Teams of people need structure. Humans are imperfect, forgetful, prone to mistakes, and often cut corners for convenience or “time saving”. Yes, structure and organization are important for teams of programmers and software engineers no matter how many times your leaders have declared that you’re an Agile (with a big A) and agile (with a little a) shop.
Ask Questions during Interviews
It’s easy to get swept up in the marketing techniques that a lot of software companies use during the recruiting and interviewing phases. Maybe you’ve been eyeing a particular position for awhile and finally have the opportunity to make it through the on site gauntlet. You may also be desperate for a job for one reason or another. Regardless, it pays off in the end to make sure you’re aware of how the business operates under the hood.
These guidelines are especially important if you’re signing on as a full time employee or with a company whose primary business is something other than writing software. The former because it’s mentally more difficult to give up benefits, vacations, and a consistent salary should you find out that you’re really not enjoying the job. And the latter because businesses that focus on something other than software are notorious for, frankly, not giving a crap about their various IT/software departments.
During the interview phases of your job search, make sure to take time to ask the interviewer your own questions. Many people overlook this part of the interview phase either because they’ve been in the interview process for 6 hours straight and want to go home, or they just don’t care. From personal experience, it’s a mistake to miss out on the only time you’ll be able to get details about the business, the team, and the project that you may be joining.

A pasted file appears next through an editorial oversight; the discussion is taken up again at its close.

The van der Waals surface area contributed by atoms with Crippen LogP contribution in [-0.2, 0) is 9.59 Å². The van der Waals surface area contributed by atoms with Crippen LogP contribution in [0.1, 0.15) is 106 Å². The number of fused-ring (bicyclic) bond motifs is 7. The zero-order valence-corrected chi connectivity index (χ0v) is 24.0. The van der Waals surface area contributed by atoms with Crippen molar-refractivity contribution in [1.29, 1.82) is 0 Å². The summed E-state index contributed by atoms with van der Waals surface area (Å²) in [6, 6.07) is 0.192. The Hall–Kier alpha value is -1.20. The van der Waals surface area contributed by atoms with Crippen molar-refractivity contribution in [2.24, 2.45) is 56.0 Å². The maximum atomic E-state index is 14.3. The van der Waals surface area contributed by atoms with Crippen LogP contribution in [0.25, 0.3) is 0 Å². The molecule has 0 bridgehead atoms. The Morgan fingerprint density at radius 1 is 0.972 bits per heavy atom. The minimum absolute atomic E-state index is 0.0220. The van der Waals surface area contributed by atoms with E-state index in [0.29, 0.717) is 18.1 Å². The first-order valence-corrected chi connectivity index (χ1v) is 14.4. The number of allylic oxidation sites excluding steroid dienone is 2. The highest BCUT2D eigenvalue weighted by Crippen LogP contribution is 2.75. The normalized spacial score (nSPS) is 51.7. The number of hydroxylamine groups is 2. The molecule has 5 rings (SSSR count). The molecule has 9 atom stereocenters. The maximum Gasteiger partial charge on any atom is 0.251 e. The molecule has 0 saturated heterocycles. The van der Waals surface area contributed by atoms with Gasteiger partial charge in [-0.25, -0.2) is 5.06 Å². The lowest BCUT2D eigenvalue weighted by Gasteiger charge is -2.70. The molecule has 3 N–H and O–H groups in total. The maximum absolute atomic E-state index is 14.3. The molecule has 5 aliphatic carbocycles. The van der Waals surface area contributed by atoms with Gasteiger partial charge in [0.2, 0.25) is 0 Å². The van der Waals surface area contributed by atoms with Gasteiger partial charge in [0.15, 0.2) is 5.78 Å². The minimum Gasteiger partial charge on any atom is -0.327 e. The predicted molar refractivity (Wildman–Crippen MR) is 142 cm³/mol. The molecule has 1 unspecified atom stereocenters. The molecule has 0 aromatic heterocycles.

Define and Enforce Coding Standards
Many times, software shops will discuss their coding standards verbally but eventually get tired of repeating it to new hires. This means that on-boarding processes are abandoned, and new hires are left to come up with their own standards which may or may not conflict with the previous verbal standards. If your shop decides on a set of standards and holds developers to those standards during code reviews, everyone on the team now and in the future will easily acclimate to the various projects across the team’s code base. This reduces friction and increases coding efficiency.
Examples of what should be standardized include:
- Comment styles and lengths
- Names for projects, assemblies, classes, interfaces, and variables
- Project architectures and structures depending on needs
- Endpoint names and structures in APIs
This list above is definitely not exhaustive, and I’m certain that you could come up with a lot more to standardize. Remember not to go overboard. You don’t want to inflict too much regulation and pains on your teams to the point that they feel incapacitated.
Code Reviews and QA Standards
Reviewing what has been checked in and what is slated to be deployed are two very important and often overlooked aspects of software engineering.… Read more